As Peter points out nobody really knows what science is. Generally speaking, however, I like to distinguish two forms of science.
- Predictive science aims to predict future events based on past observations. It relies on induction. Machine Learning is the embodiment of predictive science.
- Descriptive science aims to describe concisely the universe. Astronomy and biology are descriptive sciences.
The difference between the two is probably a matter of philosophical debate. For example, I can say “the Earth is round” (a description) or “sailing across the sea, you will eventually come back to your starting point” (a prediction). However, the intent is quite different. Gardening and having kids has taught me that the real-world is treacherous. I find it very interesting to describe my kids or my plants, but I am usually quite pessimistic when making predictions about them.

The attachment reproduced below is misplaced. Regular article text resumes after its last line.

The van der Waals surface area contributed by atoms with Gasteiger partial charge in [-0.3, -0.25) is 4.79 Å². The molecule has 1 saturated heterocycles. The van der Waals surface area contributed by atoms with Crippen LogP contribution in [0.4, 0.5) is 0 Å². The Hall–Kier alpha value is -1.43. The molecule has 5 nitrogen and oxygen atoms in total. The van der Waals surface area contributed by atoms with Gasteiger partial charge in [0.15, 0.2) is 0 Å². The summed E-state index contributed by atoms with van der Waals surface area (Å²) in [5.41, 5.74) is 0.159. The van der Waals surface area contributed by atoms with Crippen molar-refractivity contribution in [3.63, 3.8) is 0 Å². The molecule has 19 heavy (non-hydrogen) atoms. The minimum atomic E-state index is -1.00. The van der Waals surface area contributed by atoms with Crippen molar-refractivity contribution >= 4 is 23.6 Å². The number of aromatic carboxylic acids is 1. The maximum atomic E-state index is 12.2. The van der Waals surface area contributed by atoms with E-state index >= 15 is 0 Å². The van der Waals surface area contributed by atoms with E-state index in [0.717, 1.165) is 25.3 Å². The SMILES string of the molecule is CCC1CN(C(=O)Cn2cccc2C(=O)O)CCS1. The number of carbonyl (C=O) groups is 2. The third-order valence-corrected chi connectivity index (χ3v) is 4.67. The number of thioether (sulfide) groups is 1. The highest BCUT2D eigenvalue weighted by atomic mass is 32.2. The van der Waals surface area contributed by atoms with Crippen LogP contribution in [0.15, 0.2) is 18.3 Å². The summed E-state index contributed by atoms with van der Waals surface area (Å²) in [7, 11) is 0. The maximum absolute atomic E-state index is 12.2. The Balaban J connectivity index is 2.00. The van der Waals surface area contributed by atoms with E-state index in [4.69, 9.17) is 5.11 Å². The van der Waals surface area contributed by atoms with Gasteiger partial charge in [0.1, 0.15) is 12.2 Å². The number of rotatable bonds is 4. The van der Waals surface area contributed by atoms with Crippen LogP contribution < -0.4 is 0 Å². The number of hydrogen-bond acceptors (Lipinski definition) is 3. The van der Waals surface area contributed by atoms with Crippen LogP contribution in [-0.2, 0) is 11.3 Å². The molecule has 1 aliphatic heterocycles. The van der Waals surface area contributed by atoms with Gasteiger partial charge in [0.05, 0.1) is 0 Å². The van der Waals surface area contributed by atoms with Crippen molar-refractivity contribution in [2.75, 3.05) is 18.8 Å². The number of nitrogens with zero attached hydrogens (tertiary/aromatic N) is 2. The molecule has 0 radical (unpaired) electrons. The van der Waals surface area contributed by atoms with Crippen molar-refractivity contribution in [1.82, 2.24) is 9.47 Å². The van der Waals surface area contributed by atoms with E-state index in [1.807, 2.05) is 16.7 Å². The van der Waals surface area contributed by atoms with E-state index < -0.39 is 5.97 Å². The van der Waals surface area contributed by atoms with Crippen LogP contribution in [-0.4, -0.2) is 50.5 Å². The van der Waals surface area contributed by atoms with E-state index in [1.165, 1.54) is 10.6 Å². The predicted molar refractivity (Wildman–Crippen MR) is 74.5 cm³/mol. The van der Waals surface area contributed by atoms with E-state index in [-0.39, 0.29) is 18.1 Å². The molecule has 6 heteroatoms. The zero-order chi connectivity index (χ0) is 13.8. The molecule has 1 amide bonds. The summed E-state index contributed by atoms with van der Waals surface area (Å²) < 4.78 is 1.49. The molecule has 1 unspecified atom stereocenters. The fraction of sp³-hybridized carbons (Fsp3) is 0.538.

I believe this difference in intent is a fundamental issue in Computer Science. Descriptive people factor in the limitations of their own brain when doing science. They are not after the best system, but rather the best system that they can understand.
Let us play a game. A wizard comes to you and gives you a choice. You can either be handed out the laws of the universe as an algorithm, but in such a form that your brain will be prevented from ever understanding them. Or else, you can be given imperfect laws that you can hope to assimilate within your life time. Which do you pick? If you are a predictive person, you will prefer the perfect laws, at the cost of not understanding them; if you are a descriptive person, you will prefer the laws you can understand, even if they are imperfect.